By Austin Cline
One interesting place where we find cultural links between Phoenicians and Canaanites as well as between them and ancient Hebrews is in the alphabets. The earliest forms of writing were strongly pictographic, with Egyptian hieroglyphics being the most obvious example. Such alphabets evolved into more and more abstract forms; if we examine the various alphabets side-by-side, we can see how these early pictograms became letters we use today.
Starting from the left we see the standard Egyptian hieroglyphs then Hieratic, a cursive script derived from hieroglyphs. Third is Phoenician, already well developed from an earlier alphabet known as Proto-Canaanite. The similarities between Phoenician and Hieratic are clear; Proto-Canaanite is usually a clear middle point between them.
The similarities between Phoenician and Hebrew, not to mention Latin, are also clear. The oldest Phoenician alphabet, found on the Mesha Stele, is indistinguishable from the oldest forms of Hebrew and biblical Hebrew differs little from Phoenician. Clearly the Phoenicians, Canaanites, and Hebrews shared many commonalities in language and writing.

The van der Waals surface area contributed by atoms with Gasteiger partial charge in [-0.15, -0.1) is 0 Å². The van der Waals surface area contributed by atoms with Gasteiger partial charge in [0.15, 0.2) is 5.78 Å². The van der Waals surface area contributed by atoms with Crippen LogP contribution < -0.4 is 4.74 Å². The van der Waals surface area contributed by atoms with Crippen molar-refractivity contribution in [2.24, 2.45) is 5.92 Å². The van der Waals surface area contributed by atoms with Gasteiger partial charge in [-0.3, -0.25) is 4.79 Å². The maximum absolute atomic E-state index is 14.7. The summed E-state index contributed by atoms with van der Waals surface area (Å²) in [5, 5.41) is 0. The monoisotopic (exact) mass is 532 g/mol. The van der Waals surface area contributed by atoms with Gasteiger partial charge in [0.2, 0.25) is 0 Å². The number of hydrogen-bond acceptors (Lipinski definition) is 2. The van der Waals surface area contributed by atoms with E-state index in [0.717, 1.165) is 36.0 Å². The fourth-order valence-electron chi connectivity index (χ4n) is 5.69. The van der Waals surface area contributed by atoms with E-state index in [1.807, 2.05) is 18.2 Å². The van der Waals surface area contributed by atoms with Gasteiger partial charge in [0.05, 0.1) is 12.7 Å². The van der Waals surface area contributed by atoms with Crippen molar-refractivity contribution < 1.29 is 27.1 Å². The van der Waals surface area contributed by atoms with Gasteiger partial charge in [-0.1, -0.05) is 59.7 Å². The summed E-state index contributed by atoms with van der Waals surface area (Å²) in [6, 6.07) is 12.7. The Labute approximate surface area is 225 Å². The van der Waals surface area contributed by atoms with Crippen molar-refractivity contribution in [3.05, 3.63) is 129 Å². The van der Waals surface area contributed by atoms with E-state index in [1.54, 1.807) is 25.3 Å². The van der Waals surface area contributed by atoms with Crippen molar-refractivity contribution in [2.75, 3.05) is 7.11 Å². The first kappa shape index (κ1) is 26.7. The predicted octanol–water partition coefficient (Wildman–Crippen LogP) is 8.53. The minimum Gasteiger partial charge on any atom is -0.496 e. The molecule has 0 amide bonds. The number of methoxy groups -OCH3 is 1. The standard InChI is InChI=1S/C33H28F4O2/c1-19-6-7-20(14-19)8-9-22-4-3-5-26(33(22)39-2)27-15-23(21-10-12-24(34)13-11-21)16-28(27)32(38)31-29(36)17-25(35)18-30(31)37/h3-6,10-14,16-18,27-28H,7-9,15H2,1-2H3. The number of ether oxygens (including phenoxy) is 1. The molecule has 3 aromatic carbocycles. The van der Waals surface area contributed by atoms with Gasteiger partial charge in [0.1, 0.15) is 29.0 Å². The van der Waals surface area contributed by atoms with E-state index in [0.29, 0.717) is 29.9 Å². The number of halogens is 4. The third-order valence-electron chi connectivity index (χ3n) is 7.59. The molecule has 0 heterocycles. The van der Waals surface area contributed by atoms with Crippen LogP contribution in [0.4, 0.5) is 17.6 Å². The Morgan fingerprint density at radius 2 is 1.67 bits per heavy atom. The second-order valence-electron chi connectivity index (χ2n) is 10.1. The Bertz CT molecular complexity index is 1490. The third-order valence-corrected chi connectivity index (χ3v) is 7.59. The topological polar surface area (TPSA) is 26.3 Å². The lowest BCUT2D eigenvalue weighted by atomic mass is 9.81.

This suggests strong cultural similarities — if they wrote and talked alike, it's implausible that people living so close had vastly different cultural and religious practices. Jews today justify being in Israel through the history of the Hebrews, but if the Hebrews were indistinguishable from the Phoenicians and Canaanites, and today's Palestinians are descended from the Phoenicians and Canaanites... what does that say?
The Phoenicians are essentially responsible for the creation of Western alphabets — not just Greek and Latin, but Hebrew as well. It's possible that Hebrew language itself is originally a Phoenician creation which the early Hebrews adopted after settling in Canaan. Descended from the Aramaeans, the Hebrews' native tongue would have been an early form of Aramaic, a language they preserved for millennia as a common tongue for people throughout the Levant and which continues to be used in isolated pockets today.
It's ironic that not a single original Phoenician papyrus has survived today. Tyre and Carthage had great libraries once, but they were burned by foreign invaders. Phoenician temples held not only religious but also commercial records, but those were destroyed as well. Little is left of the Phoenicians and what we do know must be deciphered from the records of outsiders.